Khersonisos is not the only amazing Hellenic legacy in Crimea. The Dormition Caves Monastery is another example, and a wonder of ancient architecture.

The Dormition Caves monastery


The date of the Monastery’s founding was lost to time, however most historians and the Church can agree there was a presence of Greek monks in the caves of these cliffs since around the 8th century. Crimea at the time was a Greek Colony of the Eastern Roman Empire.
According to the monastery’s website, the great valley in which it is built was called “Mary’s Gorge” by the Tatars because its location in ancient times was associated with the Mother of God and a wonder-working icon.

Mary’s Gorge and the Dormition Caves Monastery


 

Here is what the Monastery’s website had to say about its founding in a place Greeks originally called Marioupol, “Mary’s City”:

“Greek Christians suffered constant oppression from their neighbours, the Tartar Muslims…Some sought refuge in woods and caverns in order to devote their lives to God while others founded monasteries. In the 15th century most of southern Crimea, including all its Christian inhabitants, fell under Turkish domination…they found themselves living between two Islamic people: the Turks and the Tartars.”
“The Christians from Tavrida lost their courage in the struggle against the Muslims, but just when all hope of saving their faith was on the point of being extinguished, the image of the Theotokos [Mother of God] appeared on the inaccessible rock of Bakhchisaray, in the very heart of Islamic territory.”

The tale of the Monastery also includes the slaying of a Dragon, however, that is a story worthy of its own article.
This was certainly not a complete history of the Hellenic legacy of Crimea, but it hopefully illustrates how profound it is, and although the peninsula belongs to Russian/Slavic people today, it was from the Greek Orthodox Faith that Russians became Orthodox. This all began in Crimea. As a result, Crimea is sacred to Russians

Mary’s Gorge


It’s only fitting that Vladimir Putin would give homage to the place with his namesake, Saint Vladimir was baptized.

Vladimir Putin at the Dormition Caves monastery, site of the baptism of his namesake

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The Mediterranean Pipeline Wars Are Heating Up

The EastMed gas pipeline is expected to start some 170 kilometers off the southern coast of Cyprus and reach Otranto on the Puglian coast of Italy via the island of Crete and the Greek mainland.

The Duran

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Authored by Viktor Katona via Oilprice.com:


Things have been quite active in the Eastern Mediterranean lately, with Israel, Cyprus and Greece pushing forward for the realization of the EastMed pipeline, a new gas conduit destined to diversify Europe’s natural gas sources and find a long-term reliable market outlet for all the recent Mediterranean gas discoveries. The three sides have reached an agreement in late November (roughly a year after signing the MoU) to lay the pipeline, the estimated cost of which hovers around $7 billion (roughly the same as rival TurkStream’s construction cost). Yet behind the brave facade, it is still very early to talk about EastMed as a viable and profitable project as it faces an uphill battle with traditionally difficult Levantine geopolitics, as well as field geology.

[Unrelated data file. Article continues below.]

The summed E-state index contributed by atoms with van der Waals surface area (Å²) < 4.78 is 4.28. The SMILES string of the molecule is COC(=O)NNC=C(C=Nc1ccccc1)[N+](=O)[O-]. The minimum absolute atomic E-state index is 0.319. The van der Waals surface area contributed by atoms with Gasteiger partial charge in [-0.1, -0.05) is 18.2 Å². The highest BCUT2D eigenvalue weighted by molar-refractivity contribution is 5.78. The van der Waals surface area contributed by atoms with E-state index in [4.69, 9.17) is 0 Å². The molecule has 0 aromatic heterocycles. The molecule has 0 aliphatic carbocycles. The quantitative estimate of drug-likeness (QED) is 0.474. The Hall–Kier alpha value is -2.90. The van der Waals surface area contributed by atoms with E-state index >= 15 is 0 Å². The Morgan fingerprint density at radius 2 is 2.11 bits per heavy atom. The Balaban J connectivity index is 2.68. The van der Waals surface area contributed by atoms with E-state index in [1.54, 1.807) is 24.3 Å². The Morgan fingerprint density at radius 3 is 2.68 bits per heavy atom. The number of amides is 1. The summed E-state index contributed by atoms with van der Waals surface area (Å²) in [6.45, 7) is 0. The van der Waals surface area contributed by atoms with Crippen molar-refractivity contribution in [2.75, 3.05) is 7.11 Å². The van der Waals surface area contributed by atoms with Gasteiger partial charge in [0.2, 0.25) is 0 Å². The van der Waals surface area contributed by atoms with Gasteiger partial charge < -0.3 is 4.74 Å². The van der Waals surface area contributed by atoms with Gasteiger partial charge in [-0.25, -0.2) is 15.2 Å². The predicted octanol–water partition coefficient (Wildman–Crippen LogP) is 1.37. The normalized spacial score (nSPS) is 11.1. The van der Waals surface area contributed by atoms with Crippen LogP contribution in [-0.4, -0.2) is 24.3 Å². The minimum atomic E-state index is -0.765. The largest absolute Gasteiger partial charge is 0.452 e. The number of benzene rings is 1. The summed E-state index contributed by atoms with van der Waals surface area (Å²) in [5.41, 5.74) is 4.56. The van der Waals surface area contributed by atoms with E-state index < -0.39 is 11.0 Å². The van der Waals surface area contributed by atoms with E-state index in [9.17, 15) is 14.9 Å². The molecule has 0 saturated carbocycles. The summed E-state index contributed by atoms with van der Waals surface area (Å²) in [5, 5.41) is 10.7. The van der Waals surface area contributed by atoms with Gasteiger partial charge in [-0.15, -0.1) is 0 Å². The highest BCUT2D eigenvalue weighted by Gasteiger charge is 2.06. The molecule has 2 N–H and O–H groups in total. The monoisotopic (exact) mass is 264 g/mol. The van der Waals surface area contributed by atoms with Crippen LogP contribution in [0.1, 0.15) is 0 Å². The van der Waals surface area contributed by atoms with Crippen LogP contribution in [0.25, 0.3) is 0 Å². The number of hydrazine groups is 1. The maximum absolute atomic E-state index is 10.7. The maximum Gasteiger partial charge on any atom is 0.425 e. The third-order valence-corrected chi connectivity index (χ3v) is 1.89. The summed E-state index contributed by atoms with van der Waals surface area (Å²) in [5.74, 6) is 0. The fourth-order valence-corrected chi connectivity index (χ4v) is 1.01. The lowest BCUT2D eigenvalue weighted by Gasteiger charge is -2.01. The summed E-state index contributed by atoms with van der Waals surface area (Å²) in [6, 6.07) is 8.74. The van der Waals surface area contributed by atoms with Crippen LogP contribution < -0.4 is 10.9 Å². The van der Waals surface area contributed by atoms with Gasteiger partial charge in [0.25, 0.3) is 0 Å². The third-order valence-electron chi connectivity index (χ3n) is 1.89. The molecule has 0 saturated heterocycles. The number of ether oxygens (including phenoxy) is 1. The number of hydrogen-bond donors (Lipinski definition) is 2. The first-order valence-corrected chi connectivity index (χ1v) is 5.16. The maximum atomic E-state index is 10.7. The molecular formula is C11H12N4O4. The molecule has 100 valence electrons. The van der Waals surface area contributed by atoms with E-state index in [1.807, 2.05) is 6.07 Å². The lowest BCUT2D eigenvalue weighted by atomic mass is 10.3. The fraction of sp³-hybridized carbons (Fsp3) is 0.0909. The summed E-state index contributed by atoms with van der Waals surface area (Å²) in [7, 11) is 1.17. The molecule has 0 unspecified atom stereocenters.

The EastMed gas pipeline is expected to start some 170 kilometers off the southern coast of Cyprus and reach Otranto on the Puglian coast of Italy via the island of Crete and the Greek mainland. Since most of its subsea section is projected to be laid at depths of 3-3.5 kilometer, in case it is built it would become the deepest subsea gas pipeline, most probably the longest, too, with an estimated length of 1900km. The countries involved proceed from the premise that the pipeline’s throughput capacity would be 20 BCM per year (706 BCf), although previous estimates were within the 12-16 BCm per year interval. According to Yuval Steinitz, the Israeli Energy Minister, the stakeholders would need a year to iron out all the remaining administrative issues and 4-5 years to build the pipeline, meaning it could come onstream not before 2025.

The idea of EastMed was first flaunted around 2009-2010 as the first more or less substantial gas discovery in the Eastern Mediterranean, the Tamar gas field in Israel’s offshore zone, paved the way for speculations about an impending gas boom. Then came the 535 BCm (18.9 TCf) Leviathan in 2010 and the 850 BCm (30 TCf) Zohr discovery in offshore Egypt five years later and suddenly it seemed that an Eastern Mediterranean gas expansion is inevitable. Yet over the years, the operators of Leviathan have already allocated part of their total gas volumes to domestic power generating companies and most notably NEPCO, the Jordanian electric power company (1.6-2BCm per year). Egypt has been concentrating on meeting domestic needs and getting rid of LNG imports, moreover once it bounces back to gas exporter status in 2019, it will only use its own 2 LNG terminals in Damietta and Idku.